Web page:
The Hackett Group

Adapting Payments and Inventory to Protect Cash

It’s no secret that we are living in unprecedented times. In today’s landscape, a robust supply chain is essential when overcoming widespread disruption. And one of the biggest casualties affecting you and your suppliers is cash flow. Learn key steps that leading organizations are taking to protect cash and stabilize supply chains.

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Uncover an agile approach to payments and protecting cash

Download this Hackett Group report to explore three ways you can safeguard cash:

  • Extend payment terms. By how much? What should you look for before you extend?
  • Change payment runs. Instead of daily or weekly, consider less frequent runs to ease the pressure on your organization’s cash flow.
  • Anticipate demand. If spikes or slumps are impacting inventory, how can you ensure that you have a robust supply chain contingency plan to minimize the impact of inventory holding?
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In a world of uncertainty and unpredictable demand spikes, organizations must become more agile. One key way to improve agility is to protect and optimize cash.

The Hackett Group surveyed nearly 100,000 companies to uncover how successful organizations are safeguarding cash by optimizing payment terms, managing payment runs, and anticipating stock management demand.

Featured Speakers
Amy Hillcox
Amy Hillcox
Director, Procurement and Purchase-to-Pay Advisory
The Hackett Group
Laura Gibbons, Senior Director of Research, Procurement Executive Advisory Program, The Hackett Group
Laura Gibbons
Senior Director of Research, Procurement Executive Advisory Program
The Hackett Group


What are some benefits of adjusting the way that payment runs are managed?

By altering the management of payment runs, a company can ease pressure on the timing of cash flow. Organizations that run payments daily or weekly should move to a weekly or bi-weekly schedule. This is an effective way to quickly slow down the outflow of cash in a measured and controlled manner. To ease pressure on cash flow, you should also consider which invoices are paid when payment runs are created. A common practice is to include everything due plus invoices due by the next payment run (i.e., pull-forward payments). Instead, pay only what is already due, being transparent with suppliers about the change. Another change that can be made is in how an organization manages cash constraints. Organizations that are highly cash-constrained may be unable to pay all suppliers. In this case, conscious decisions need to be made about which suppliers to pay. Both finance and procurement should be involved in this assessment. For more information, be sure to download the complete whitepaper from The Hackett Group.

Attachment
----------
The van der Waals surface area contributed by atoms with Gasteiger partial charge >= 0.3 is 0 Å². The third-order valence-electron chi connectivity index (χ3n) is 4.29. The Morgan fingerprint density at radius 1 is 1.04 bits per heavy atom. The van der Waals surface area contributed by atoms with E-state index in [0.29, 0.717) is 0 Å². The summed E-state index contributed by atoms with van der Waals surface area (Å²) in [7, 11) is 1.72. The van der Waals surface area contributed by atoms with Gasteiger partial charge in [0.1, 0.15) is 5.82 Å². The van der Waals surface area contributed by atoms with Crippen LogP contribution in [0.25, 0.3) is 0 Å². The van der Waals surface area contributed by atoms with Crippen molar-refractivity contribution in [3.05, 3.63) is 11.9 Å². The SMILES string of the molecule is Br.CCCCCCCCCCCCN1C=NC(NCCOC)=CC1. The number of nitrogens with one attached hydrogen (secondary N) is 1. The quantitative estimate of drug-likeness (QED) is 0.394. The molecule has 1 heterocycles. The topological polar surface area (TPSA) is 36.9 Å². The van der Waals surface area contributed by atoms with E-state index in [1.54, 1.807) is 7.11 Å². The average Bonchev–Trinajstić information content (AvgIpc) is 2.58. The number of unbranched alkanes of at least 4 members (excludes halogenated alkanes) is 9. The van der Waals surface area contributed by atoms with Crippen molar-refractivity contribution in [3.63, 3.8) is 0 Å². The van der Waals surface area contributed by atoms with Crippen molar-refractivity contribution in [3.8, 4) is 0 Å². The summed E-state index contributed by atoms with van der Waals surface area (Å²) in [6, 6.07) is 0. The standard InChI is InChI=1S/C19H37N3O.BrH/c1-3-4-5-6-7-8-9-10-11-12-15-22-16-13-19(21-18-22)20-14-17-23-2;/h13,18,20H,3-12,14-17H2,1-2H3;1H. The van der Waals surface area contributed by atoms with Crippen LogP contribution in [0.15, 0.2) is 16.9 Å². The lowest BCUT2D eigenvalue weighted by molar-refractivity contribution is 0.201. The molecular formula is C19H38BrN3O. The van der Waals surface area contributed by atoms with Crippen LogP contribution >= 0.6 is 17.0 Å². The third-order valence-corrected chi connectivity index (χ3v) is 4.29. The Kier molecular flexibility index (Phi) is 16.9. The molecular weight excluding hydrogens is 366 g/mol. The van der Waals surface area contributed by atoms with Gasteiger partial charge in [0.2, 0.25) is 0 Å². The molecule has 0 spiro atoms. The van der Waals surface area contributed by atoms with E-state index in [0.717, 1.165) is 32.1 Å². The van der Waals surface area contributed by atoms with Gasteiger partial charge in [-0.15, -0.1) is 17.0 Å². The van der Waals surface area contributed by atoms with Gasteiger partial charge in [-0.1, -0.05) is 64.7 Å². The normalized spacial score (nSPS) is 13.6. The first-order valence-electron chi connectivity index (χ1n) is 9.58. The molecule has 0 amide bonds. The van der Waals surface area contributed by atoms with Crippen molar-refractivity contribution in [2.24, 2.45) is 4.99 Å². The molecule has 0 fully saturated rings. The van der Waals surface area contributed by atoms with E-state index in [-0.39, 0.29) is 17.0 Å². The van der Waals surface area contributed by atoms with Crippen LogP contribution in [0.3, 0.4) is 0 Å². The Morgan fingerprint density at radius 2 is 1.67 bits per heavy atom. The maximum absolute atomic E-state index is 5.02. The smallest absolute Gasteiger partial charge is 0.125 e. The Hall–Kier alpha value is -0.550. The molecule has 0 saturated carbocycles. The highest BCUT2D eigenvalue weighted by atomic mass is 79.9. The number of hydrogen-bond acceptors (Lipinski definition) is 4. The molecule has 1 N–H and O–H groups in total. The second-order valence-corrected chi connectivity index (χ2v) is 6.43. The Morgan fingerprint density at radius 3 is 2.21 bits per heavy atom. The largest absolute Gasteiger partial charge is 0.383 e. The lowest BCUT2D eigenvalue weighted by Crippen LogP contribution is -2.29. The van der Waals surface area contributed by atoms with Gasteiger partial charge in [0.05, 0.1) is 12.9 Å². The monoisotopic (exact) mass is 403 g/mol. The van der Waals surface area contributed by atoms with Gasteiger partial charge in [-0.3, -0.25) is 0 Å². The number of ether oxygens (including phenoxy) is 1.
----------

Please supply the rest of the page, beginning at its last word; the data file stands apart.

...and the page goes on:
Why is it important to identify how quickly an organization’s suppliers are being paid by other customers?

The answer to this question will tell procurement whether the company's supplier payment terms are aligned to market norms. For a rough guide, look at the days sales outstanding (DSO) of current suppliers, i.e., the average number of days it takes a company to obtain payment from customers. Payment terms are driven by what the company purchases (i.e., spend categories) and the location of suppliers. Generally, commodity purchases tend to be on shorter payment terms of 15-30 days, extending to 75 days or more for professional services. Payment terms also vary by geography: Local practices and laws influence the length of the credit period offered by suppliers. Consider both the spend category and geography when assessing whether the company's payment terms are appropriate.

Before making sweeping changes in an effort to tighten up management of customer receivables, inventories and supplier liabilities, why is it important to consider the cash needs of specific suppliers?

One example of a situation when it’s important to consider the cash needs of specific suppliers before making sweeping changes is the following: specialist temporary labor suppliers often have tight margins and can run into difficulties paying their employees if there are sudden changes in payments from key customers. It is also important to understand how specific suppliers are being impacted by the rapidly changing business environment. It is advisable to work collaboratively with suppliers to make sure they too have the cash flow required to maintain their operations. If not already in use, consider introducing supply chain finance offerings, including payment-term discounting, to inject liquidity into the supply chain.